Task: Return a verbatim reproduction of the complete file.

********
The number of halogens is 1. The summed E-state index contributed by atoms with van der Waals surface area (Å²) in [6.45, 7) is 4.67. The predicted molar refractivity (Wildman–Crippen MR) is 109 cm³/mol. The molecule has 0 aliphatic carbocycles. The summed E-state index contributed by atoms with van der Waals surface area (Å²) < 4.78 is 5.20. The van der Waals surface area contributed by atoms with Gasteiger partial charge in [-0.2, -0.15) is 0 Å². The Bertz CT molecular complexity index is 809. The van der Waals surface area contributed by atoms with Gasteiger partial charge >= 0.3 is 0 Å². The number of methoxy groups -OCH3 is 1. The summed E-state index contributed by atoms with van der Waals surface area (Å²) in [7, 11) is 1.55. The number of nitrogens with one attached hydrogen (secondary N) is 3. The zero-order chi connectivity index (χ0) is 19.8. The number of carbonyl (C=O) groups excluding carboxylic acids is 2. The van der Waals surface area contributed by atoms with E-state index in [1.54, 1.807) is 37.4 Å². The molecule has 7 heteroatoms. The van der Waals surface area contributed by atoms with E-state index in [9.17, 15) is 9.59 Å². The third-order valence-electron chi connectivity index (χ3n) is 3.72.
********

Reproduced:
The number of halogens is 1. The summed E-state index contributed by atoms with van der Waals surface area (Å²) in [6.45, 7) is 4.67. The predicted molar refractivity (Wildman–Crippen MR) is 109 cm³/mol. The molecule has 0 aliphatic carbocycles. The summed E-state index contributed by atoms with van der Waals surface area (Å²) < 4.78 is 5.20. The van der Waals surface area contributed by atoms with Gasteiger partial charge in [-0.2, -0.15) is 0 Å². The Bertz CT molecular complexity index is 809. The van der Waals surface area contributed by atoms with Gasteiger partial charge >= 0.3 is 0 Å². The number of methoxy groups -OCH3 is 1. The summed E-state index contributed by atoms with van der Waals surface area (Å²) in [7, 11) is 1.55. The number of nitrogens with one attached hydrogen (secondary N) is 3. The zero-order chi connectivity index (χ0) is 19.8. The number of carbonyl (C=O) groups excluding carboxylic acids is 2. The van der Waals surface area contributed by atoms with E-state index in [1.54, 1.807) is 37.4 Å². The molecule has 7 heteroatoms. The van der Waals surface area contributed by atoms with E-state index in [9.17, 15) is 9.59 Å². The third-order valence-electron chi connectivity index (χ3n) is 3.72.